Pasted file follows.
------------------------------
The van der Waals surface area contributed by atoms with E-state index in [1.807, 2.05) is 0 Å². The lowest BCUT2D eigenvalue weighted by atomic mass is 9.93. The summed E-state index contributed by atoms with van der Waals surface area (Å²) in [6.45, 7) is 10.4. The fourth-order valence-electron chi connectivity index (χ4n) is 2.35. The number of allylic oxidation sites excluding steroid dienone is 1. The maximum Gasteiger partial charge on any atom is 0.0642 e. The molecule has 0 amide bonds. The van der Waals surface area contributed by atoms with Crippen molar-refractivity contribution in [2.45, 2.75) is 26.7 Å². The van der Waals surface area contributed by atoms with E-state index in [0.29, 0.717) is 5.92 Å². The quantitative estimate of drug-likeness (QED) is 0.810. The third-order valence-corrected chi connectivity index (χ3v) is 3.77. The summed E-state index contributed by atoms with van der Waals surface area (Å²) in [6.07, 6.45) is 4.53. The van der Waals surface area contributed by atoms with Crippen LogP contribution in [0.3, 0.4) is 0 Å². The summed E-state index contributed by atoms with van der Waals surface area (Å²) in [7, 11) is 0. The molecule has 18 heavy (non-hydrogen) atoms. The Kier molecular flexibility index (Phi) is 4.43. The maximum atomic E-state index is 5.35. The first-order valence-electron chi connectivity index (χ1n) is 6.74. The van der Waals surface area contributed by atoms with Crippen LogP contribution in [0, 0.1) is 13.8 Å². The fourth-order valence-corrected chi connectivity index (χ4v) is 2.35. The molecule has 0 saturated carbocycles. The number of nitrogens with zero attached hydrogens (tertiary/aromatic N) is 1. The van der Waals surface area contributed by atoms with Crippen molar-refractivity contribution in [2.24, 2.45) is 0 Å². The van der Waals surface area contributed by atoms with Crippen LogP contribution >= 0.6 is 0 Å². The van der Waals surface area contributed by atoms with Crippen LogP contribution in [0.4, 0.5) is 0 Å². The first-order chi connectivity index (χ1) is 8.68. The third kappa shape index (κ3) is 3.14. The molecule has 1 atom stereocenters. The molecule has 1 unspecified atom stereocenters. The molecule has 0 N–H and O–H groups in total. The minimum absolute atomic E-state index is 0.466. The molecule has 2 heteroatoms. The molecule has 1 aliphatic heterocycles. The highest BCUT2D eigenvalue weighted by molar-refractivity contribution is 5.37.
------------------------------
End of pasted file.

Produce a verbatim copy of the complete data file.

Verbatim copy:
The van der Waals surface area contributed by atoms with E-state index in [1.807, 2.05) is 0 Å². The lowest BCUT2D eigenvalue weighted by atomic mass is 9.93. The summed E-state index contributed by atoms with van der Waals surface area (Å²) in [6.45, 7) is 10.4. The fourth-order valence-electron chi connectivity index (χ4n) is 2.35. The number of allylic oxidation sites excluding steroid dienone is 1. The maximum Gasteiger partial charge on any atom is 0.0642 e. The molecule has 0 amide bonds. The van der Waals surface area contributed by atoms with Crippen molar-refractivity contribution in [2.45, 2.75) is 26.7 Å². The van der Waals surface area contributed by atoms with E-state index in [0.29, 0.717) is 5.92 Å². The quantitative estimate of drug-likeness (QED) is 0.810. The third-order valence-corrected chi connectivity index (χ3v) is 3.77. The summed E-state index contributed by atoms with van der Waals surface area (Å²) in [6.07, 6.45) is 4.53. The van der Waals surface area contributed by atoms with Crippen LogP contribution in [0.3, 0.4) is 0 Å². The summed E-state index contributed by atoms with van der Waals surface area (Å²) in [7, 11) is 0. The molecule has 18 heavy (non-hydrogen) atoms. The Kier molecular flexibility index (Phi) is 4.43. The maximum atomic E-state index is 5.35. The first-order valence-electron chi connectivity index (χ1n) is 6.74. The van der Waals surface area contributed by atoms with Crippen LogP contribution in [0, 0.1) is 13.8 Å². The fourth-order valence-corrected chi connectivity index (χ4v) is 2.35. The molecule has 0 saturated carbocycles. The number of nitrogens with zero attached hydrogens (tertiary/aromatic N) is 1. The van der Waals surface area contributed by atoms with Crippen molar-refractivity contribution in [2.24, 2.45) is 0 Å². The van der Waals surface area contributed by atoms with Crippen LogP contribution >= 0.6 is 0 Å². The van der Waals surface area contributed by atoms with Crippen LogP contribution in [0.4, 0.5) is 0 Å². The first-order chi connectivity index (χ1) is 8.68. The third kappa shape index (κ3) is 3.14. The molecule has 1 atom stereocenters. The molecule has 1 unspecified atom stereocenters. The molecule has 0 N–H and O–H groups in total. The minimum absolute atomic E-state index is 0.466. The molecule has 2 heteroatoms. The molecule has 1 aliphatic heterocycles. The highest BCUT2D eigenvalue weighted by molar-refractivity contribution is 5.37.